Mobile home park residents who sued over sinking homes win $34M more in damages

A jury decided today that the owners of Friendly Village Mobile Home Park in North Long Beach should pay out $34 million in punitive damages, in addition to $5.5 million awarded last week, to residents of the park who sued over decaying conditions that included methane gas leaks and continually sinking ground.

The jury awarded the punitive damages for negligence, unfair business practices, retaliatory eviction and financial elder abuse. Lead attorney Brian Kabateck said the residents lived in squalor at the property that was once a trash dump for the city of Long Beach.

“This is an outstanding outcome,” Kabateck said Tuesday. “What we really hoped for is that justice would be done.”

He said this case, which involves 31 families, is the first suit. The law firm plans to file another lawsuit on behalf of 120 families who live in the 182-unit park, which is just south of Davenport Park on Paramount Boulevard.

An attorney for the owners and managers of the park, Friendly Village MHP Associates, Sierra Corporate Management and Kort & Scott Financial Group, could not be reached for comment. It was not clear whether they plan to appeal Tuesday’s decision.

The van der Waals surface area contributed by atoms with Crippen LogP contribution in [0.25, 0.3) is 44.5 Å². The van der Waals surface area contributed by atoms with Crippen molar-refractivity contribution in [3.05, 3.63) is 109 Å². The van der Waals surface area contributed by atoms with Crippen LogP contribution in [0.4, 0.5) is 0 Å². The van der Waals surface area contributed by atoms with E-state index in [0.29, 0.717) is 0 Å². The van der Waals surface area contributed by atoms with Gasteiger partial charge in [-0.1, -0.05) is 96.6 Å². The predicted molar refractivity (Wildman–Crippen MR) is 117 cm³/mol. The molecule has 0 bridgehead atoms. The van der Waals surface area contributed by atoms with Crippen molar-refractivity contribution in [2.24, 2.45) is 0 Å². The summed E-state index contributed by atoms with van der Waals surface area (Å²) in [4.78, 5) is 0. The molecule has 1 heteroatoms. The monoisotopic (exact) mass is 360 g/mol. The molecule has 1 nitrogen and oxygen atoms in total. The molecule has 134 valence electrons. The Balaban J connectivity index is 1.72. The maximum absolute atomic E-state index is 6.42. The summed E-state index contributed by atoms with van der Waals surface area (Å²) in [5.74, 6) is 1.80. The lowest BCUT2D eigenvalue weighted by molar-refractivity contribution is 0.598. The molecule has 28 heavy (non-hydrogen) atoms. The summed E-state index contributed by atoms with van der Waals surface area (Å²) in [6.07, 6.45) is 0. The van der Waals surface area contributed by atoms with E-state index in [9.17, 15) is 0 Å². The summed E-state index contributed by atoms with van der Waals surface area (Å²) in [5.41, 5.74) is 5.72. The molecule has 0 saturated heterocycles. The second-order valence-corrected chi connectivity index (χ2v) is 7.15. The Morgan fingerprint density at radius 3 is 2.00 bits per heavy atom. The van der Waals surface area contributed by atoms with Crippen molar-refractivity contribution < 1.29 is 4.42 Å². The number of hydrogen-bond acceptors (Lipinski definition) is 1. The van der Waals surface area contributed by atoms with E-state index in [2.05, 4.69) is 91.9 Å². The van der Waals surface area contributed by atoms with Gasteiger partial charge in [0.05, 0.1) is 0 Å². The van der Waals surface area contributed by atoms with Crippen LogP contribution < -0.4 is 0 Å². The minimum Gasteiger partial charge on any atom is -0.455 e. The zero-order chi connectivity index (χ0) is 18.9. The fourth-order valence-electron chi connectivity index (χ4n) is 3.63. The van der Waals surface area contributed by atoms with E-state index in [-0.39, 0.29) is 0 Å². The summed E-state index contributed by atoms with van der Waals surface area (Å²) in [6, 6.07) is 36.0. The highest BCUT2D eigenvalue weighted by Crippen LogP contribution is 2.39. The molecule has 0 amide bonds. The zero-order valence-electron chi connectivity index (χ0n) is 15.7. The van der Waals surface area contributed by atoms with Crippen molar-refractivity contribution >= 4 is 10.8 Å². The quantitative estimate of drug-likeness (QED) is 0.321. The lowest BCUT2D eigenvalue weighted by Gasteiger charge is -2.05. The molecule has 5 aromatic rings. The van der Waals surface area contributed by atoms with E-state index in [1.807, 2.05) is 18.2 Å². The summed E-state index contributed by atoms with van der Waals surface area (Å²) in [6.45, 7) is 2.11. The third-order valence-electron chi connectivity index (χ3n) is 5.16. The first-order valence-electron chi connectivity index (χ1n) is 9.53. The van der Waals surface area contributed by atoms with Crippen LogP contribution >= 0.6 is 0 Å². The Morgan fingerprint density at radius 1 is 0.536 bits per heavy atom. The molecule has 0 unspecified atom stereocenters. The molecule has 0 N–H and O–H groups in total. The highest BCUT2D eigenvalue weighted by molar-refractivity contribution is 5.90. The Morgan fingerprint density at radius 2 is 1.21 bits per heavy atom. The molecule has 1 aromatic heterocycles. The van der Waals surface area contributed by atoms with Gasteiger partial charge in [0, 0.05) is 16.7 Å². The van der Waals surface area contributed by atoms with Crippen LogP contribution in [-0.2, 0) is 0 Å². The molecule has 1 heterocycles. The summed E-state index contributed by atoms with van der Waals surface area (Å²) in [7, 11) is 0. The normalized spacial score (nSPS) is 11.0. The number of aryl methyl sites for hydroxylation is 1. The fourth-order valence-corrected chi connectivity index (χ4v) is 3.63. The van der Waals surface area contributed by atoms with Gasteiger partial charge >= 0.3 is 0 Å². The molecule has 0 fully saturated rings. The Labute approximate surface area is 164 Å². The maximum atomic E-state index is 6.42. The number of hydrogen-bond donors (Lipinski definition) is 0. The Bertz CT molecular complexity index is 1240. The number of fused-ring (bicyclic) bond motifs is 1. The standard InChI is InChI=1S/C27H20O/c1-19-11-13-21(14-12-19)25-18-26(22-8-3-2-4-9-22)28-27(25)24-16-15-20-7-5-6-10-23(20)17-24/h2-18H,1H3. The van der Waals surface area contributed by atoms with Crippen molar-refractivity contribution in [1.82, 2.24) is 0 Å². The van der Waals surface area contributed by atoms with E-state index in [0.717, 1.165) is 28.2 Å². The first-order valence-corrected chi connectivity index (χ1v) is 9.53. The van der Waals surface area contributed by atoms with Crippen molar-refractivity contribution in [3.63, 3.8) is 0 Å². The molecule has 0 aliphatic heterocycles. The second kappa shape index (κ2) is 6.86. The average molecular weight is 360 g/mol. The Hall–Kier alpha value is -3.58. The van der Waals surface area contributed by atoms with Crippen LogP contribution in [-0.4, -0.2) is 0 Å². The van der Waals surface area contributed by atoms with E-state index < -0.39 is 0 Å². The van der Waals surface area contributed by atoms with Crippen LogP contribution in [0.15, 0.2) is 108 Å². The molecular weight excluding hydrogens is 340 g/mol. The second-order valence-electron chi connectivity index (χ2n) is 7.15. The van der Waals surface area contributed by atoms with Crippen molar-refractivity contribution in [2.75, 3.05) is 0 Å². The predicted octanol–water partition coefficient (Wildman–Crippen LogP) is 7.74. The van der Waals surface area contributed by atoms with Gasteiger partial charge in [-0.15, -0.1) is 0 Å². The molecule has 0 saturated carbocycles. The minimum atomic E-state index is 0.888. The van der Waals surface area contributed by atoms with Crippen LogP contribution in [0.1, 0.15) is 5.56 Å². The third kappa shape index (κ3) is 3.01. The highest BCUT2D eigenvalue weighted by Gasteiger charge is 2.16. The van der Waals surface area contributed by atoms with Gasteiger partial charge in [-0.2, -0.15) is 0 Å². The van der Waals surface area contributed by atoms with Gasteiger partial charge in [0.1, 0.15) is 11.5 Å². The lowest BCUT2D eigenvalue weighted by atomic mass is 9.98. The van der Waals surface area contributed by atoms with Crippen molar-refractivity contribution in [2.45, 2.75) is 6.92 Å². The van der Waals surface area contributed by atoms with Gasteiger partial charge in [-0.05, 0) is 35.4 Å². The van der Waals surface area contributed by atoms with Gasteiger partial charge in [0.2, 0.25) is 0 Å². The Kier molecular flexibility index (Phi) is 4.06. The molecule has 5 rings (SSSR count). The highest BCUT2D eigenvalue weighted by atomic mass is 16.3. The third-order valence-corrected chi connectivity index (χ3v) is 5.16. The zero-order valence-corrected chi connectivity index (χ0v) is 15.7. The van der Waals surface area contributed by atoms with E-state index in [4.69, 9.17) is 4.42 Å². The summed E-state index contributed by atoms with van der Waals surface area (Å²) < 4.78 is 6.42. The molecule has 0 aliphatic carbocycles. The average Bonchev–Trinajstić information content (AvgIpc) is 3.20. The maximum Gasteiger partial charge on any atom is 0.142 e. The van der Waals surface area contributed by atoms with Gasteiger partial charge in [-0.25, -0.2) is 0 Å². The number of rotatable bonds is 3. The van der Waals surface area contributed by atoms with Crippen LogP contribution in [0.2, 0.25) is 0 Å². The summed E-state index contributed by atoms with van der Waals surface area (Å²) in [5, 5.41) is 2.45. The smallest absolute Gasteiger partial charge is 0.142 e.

The owners of Friendly Village failed to make repairs or ignored notices about health hazards while raising rents by hundreds of dollars, residents previously told the Long Beach Post.

The lawsuit said the land is constantly shifting, causing electrical problems and structural damage to units.

The park was purchased in 1970 and developed by Boise Cascade Development Company, which acknowledged in its purchase agreement that there is a potential for “differential and settlement” of the land.

Any subsequent owners, the agreement said, would be responsible for maintaining vents designed to allow methane gas to safely escape from the ground, and it noted that the property would have to be periodically leveled and resurfaced.

In 2013, the county public health agency found methane levels near trash bins at the park were near “explosive levels.” In 2016, the state later recommended excavating the underground landfill to relieve pressure from the gas.

In October, the company that owns the park, Friendly Village MHP Associates, filed for bankruptcy, but a judge ruled the civil trial could still proceed.

Kabateck said the bulk of the judgement was against Kort & Scott, which own a number of mobile home parks across the state.

The attorney for the plaintiffs said the goal was always to get enough money for each resident to move on to a new home.

“There’s no choice,” he said. “People are going to have to leave.”

Their homes are sinking into a closed North Long Beach landfill, so they sued

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Melissa has been a journalist for over two decades, starting her career as a reporter covering health and religion and moving into local news. She has worked as an editor for eight years, including seven years at the Press Telegram before joining the Long Beach Post in June 2018. She also serves as a part-time lecturer at Cal State Long Beach where she teaches multimedia journalism and writing.
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